Moore said he will miss the people he came to know in the district.
“I made so many great friendships with parents, students and staff members,” he expressed.
Not only did Moore share a desire to stay in touch with these friends, he also said he would be open to someday returning to Columbia.
“I think in the right situation with my family and some future directions that this district would go in, I would be more than willing to come back,” he relayed.
Moore came on as CHS principal in 2016 before being moved to CMS in 2017. Brian Reeves was then brought over from the middle school to serve as CHS principal.
In a 2017 email, Segobiano told the Republic-Times that Moore’s re-assignment was intended “to balance a new administrator with an experienced administrator.”
Following a brief executive session, the board voted to have CMS assistant principal Dr. Courtney Castelli take Moore’s place.
Segobiano also told the board about the progress of several school facility projects. The projects range from health/life/safety renovations to adding handicap-accessible bleachers to the CHS multi-purpose field.
The district will do some work this summer to ensure the CHS shop class’s welding system is ventilated according to code, Segobiano said. Funding for the project comes from a $30,000 Okaw Regional Vocation System grant and the district’s health/life/safety fund.
Segobiano said the district also plans to tear out and replace cabinets and countertops in CHS’ culinary classroom using facility sales tax revenue. Additionally, the shop class built a partition to separate the pantry from the kitchens.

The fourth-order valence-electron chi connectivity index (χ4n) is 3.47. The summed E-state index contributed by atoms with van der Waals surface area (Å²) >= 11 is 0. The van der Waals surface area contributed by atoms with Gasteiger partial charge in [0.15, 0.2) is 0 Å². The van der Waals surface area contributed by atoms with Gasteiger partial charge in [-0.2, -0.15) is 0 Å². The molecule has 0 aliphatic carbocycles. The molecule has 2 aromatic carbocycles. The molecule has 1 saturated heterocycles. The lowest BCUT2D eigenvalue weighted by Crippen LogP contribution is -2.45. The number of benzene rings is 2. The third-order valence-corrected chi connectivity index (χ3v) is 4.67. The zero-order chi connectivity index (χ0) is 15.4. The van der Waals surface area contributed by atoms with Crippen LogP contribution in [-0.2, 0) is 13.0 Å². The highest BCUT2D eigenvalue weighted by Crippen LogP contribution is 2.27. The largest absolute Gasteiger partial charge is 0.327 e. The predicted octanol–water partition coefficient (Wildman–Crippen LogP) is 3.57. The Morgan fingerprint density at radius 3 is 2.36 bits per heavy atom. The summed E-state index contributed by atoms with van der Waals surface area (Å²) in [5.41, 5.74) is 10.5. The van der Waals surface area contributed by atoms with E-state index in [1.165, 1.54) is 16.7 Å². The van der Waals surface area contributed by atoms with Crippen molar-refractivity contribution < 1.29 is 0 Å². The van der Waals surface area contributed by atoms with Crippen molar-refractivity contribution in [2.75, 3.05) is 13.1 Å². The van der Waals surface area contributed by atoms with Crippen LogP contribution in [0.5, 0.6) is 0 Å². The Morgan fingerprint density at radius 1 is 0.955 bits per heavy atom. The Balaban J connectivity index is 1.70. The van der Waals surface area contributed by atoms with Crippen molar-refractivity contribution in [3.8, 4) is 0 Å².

The district plans to do some resurfacing this summer on the CHS track. Segobiano said she believes the new surface will last about eight years.
For the ADA bleachers, Segobiano said the district needs quotes for sitework before starting construction. The HVAC controls work involves a replacement of the HVAC Sage system, which adjusts controls based on weather conditions.
After Segobiano finished running through the list, Hines asked, “Do we need to take a vote on spending the money on these items?”
“I would say all of them — ADA bleachers will be because that will be a contract. The HVAC controls, no,” Segobiano listed. “The track repairs is the state contract. That will be in the bills payable.
“And the cabinets we don’t have yet. And the vote that is an Okaw, you will be voting on that once we get the bid because that’s a building permit that’s issued.
“So you will get that. It just depends on the level of the project, what type of contract is needed.”
Segobiano also informed the board that the district recently received the results of an Illinois State Board of Education annual special education compliance review.
For the 2016-17 school year, the district received the “Meets Requirements” designation, meaning there is no corrective action needed.
Segobiano also said parents of special ed students were sent surveys to provide feedback on services.
Items on the survey included related service, educational service, Individualized Education Plans and interests for professional development. The district received 63 responses representing 79 students and is still collecting surveys.
“What we’re going to be doing is really dissecting this to see what type of goals and takeaways we can do as a response to this survey,” Segobiano added.